There have been many casualties in the News International ‘phone hacking’ furore over the last few weeks. From the families of murdered children and relatives of soldiers in Afghanistan, through to politicians and celebrities having their right to privacy and dignity taken away in the most disgusting way. And, whilst few will have much sympathy for Rupert Murdoch, as the noose tightens on his global media empire, there is a great deal of support for the 200 plus News of the World employees who found themselves ruthlessly culled, scapegoats of their management and their unethical standards of journalism deployed by a rogue element.
These are the human faces of the scandal, yet there is another victim, less well documented, but nonetheless an essential part of the fabric of British society. I’m talking about journalism, more specifically, investigative journalism and the role it has to play in supporting the hotly contested subject of what is in the public interest and what constitutes an invasion of privacy. Yes, some associates of the News of the World acted immorally and without a modicum of respect for who they hurt by tapping the phones of innocent people. If guilty, these people crossed a line, using underhand, illegal tactics to gain private and sensitive information to create sensational headlines – this must be stopped. However, let’s not forget that the publication also did a remarkable job of uncovering wrongdoing; outing crooks, drug takers, sex traffickers, corrupt officials and cheating sports people, as well as those abusing their position to the detriment of society. Investigative journalist Maz Mahmood’s brand of ‘legal’ investigative journalism helped convicted hundreds of criminals and forced numerous others from positions of power following wrongdoing. Sure, it also sold millions of newspapers, but it also performed a public service without paying off corrupt police officers or breaking the law. This is journalism serving the public interest at its very best.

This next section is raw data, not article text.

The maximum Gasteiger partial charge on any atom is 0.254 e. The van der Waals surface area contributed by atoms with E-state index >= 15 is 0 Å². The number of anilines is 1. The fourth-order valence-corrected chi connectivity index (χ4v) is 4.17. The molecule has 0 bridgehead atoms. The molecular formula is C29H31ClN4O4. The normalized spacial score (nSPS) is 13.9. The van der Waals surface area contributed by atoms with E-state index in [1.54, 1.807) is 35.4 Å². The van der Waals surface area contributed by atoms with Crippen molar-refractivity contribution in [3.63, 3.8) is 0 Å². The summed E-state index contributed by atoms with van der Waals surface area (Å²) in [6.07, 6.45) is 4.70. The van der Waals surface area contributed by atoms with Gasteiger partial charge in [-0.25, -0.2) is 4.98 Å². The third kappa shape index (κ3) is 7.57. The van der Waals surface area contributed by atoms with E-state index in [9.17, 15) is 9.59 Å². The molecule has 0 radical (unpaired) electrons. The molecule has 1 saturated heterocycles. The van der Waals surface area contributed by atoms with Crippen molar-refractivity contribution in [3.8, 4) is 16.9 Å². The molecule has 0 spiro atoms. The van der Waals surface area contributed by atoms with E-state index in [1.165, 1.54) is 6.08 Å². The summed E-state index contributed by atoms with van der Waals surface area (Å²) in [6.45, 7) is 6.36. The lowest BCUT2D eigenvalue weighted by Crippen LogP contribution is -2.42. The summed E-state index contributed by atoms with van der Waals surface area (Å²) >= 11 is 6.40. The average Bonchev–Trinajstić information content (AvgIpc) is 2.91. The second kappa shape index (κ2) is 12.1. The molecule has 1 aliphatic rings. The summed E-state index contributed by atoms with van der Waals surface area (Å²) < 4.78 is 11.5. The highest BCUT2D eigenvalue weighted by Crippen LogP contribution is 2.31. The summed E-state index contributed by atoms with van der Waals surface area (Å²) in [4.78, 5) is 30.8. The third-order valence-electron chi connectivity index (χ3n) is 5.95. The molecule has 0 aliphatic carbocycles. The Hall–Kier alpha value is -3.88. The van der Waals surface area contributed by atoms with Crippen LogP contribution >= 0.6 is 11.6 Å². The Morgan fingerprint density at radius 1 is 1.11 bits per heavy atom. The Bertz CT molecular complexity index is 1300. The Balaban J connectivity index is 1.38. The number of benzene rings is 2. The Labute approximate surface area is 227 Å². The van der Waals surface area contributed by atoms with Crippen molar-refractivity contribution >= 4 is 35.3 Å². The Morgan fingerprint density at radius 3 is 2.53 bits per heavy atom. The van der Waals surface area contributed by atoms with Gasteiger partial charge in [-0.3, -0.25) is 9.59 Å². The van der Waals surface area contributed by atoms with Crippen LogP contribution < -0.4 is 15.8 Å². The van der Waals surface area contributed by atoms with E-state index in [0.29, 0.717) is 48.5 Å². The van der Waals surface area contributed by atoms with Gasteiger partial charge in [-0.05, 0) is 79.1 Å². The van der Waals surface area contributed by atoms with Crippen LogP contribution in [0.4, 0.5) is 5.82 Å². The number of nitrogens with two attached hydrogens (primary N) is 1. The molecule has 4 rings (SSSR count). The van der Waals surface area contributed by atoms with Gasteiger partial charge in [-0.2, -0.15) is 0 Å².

It’s a shame that the surge of infotainement or newzak has pushed investigative journalism further and further down the agenda, replaced by cheap celebrity news. Investigations cost money, the newspaper industry is a business and profit margins dictate that filling column inches as cheaply as possible often comes before quality of content, at least for some publications. Yet investigative journalism still has a huge role to play, from regional papers outing local authority corruption to genocide on a mass scale on the other side of the world. Though Twitter and social media are the channels through which this news is being broadcast more and more, the need for skilled investigative journalism to report the facts and go where others dare not go is as great as ever.
So what of the future of investigative journalism? Well, the political attention focusing on newspapers following the revelations will almost certainly lead to tightening of regulations and the Press Complaints Commission flexing its muscles to show it has control. My hope is that one of the last dying arts of journalism is not strangled by those who police and enforce it. There are those who believe the media has too much power, and whilst Murdoch’s stranglehold on the world needed to be checked and put into perspective, there needs to be a degree of balance between avoiding a media monopoly and restricting freedom of speech. The role of the media, stretching back to A Mad World and its People, Khmer Rouge, Watergate and beyond was to expose wrongdoing in the interest of the public and those affected by it – it would be a great shame if legislation restricted the flow of information and ultimately democracy.